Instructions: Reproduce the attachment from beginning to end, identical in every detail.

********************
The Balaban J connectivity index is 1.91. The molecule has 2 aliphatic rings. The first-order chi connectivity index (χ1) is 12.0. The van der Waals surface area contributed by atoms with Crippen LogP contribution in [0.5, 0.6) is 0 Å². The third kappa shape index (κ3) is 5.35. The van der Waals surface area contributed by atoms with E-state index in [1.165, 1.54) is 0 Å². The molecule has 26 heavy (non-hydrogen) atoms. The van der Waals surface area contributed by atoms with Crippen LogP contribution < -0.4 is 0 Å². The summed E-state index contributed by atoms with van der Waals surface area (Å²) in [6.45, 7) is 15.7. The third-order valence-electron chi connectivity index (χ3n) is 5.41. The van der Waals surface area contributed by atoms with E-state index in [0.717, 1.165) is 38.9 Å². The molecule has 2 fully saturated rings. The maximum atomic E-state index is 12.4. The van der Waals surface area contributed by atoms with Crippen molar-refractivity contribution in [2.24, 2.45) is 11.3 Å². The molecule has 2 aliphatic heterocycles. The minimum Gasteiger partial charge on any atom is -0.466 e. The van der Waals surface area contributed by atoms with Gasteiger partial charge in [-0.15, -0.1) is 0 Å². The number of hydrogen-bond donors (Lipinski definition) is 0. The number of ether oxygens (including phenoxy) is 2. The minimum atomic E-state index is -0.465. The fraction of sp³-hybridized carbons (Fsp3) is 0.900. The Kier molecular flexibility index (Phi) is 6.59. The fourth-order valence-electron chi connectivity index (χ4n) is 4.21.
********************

The Balaban J connectivity index is 1.91. The molecule has 2 aliphatic rings. The first-order chi connectivity index (χ1) is 12.0. The van der Waals surface area contributed by atoms with Crippen LogP contribution in [0.5, 0.6) is 0 Å². The third kappa shape index (κ3) is 5.35. The van der Waals surface area contributed by atoms with E-state index in [1.165, 1.54) is 0 Å². The molecule has 26 heavy (non-hydrogen) atoms. The van der Waals surface area contributed by atoms with Crippen LogP contribution < -0.4 is 0 Å². The summed E-state index contributed by atoms with van der Waals surface area (Å²) in [6.45, 7) is 15.7. The third-order valence-electron chi connectivity index (χ3n) is 5.41. The van der Waals surface area contributed by atoms with E-state index in [0.717, 1.165) is 38.9 Å². The molecule has 2 fully saturated rings. The maximum atomic E-state index is 12.4. The van der Waals surface area contributed by atoms with Crippen molar-refractivity contribution in [2.24, 2.45) is 11.3 Å². The molecule has 2 aliphatic heterocycles. The minimum Gasteiger partial charge on any atom is -0.466 e. The van der Waals surface area contributed by atoms with Gasteiger partial charge in [-0.15, -0.1) is 0 Å². The number of hydrogen-bond donors (Lipinski definition) is 0. The number of ether oxygens (including phenoxy) is 2. The minimum atomic E-state index is -0.465. The fraction of sp³-hybridized carbons (Fsp3) is 0.900. The Kier molecular flexibility index (Phi) is 6.59. The fourth-order valence-electron chi connectivity index (χ4n) is 4.21.